‘Sap Moon’ to present largest Full Moon of 2011, says Norwood astronomer
Wednesday, March 9, 2011 - 2:15 pm


The Full Moon falling on March 19 ushers in the third Full Moon after the December 21 solstice, and it will be a big one.

In North America, we commonly call this Full Moon the Sap Moon, Crow Moon or Worm Moon. This year, the March Full Moon gives us the closest and largest Full Moon of 2011.

This upcoming Full Moon will coincide with lunar perigee, the Moon's closest approach to Earth for the month. At perigee on March 19, the Moon will be less than 222,000 miles away. Contrast this to lunar apogee, the Moon's farthest distance, on March 6, when it was over 252,000 miles distant.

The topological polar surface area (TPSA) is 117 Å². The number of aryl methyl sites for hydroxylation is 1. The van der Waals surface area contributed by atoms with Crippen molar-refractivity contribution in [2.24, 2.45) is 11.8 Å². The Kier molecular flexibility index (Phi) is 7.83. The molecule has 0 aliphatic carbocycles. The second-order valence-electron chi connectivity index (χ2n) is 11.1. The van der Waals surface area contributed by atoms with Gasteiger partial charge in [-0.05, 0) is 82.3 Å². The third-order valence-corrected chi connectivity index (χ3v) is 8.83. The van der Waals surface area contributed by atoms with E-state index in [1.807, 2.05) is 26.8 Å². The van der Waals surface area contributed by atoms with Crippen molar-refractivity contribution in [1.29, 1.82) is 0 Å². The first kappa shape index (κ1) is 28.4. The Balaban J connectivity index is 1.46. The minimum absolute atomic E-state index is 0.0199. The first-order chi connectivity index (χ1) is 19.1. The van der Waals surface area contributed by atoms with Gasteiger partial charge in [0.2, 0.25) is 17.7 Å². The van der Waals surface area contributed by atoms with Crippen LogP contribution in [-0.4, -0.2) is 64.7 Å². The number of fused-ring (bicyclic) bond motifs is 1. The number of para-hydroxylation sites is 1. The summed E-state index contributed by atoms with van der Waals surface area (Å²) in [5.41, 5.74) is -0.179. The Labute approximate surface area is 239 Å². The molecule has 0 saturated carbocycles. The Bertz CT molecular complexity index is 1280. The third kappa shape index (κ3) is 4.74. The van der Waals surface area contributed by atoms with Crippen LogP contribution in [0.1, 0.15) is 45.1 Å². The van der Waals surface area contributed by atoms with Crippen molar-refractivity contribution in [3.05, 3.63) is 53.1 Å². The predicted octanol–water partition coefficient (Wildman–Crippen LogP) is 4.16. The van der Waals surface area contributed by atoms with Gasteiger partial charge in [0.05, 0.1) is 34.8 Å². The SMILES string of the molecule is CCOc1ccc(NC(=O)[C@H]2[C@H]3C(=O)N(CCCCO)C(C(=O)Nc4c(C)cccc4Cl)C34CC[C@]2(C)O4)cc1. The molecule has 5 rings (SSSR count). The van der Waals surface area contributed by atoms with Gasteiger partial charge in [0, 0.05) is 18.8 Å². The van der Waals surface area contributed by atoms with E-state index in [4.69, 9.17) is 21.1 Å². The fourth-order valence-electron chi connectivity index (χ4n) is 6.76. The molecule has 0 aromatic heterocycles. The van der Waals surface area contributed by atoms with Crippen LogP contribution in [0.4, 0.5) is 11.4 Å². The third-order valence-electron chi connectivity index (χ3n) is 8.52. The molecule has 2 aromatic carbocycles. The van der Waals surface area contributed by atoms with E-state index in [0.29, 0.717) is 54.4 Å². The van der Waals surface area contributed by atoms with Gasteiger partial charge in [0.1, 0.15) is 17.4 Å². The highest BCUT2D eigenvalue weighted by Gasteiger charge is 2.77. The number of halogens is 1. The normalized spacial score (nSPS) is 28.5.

As a rule of thumb, the year's closest perigee takes place on the one day of the year that the Full Moon and perigee align. March 19 won't only feature the closest Full Moon of the year, but the Moon at its nearest for all of 2011.

Closest Full Moons recur in cycles of 14 lunar months. That's because 14 returns to Full Moon almost exactly equal 15 returns to perigee. The lunar month refers to the period of time between successive Full Moons: 29.53059 days. The anomalistic month is the period between successive perigees: 27.55455 days. Hence:

14 x 29.53059 = 413.428 days 15 x 27.55455 = 413.318 days

This period of time is about equal to 1 year 1 month and 18 days. In 2012, the closest Full Moon will occur on May 5.

Enjoy the Sap Moon, the closest and largest Full Moon of 2011, as it lights up the nighttime from dusk till dawn.

Astronomer Bruce McClure of Norwood writes for EarthSky, an astronomy information and entertainment service at EarthSky.org.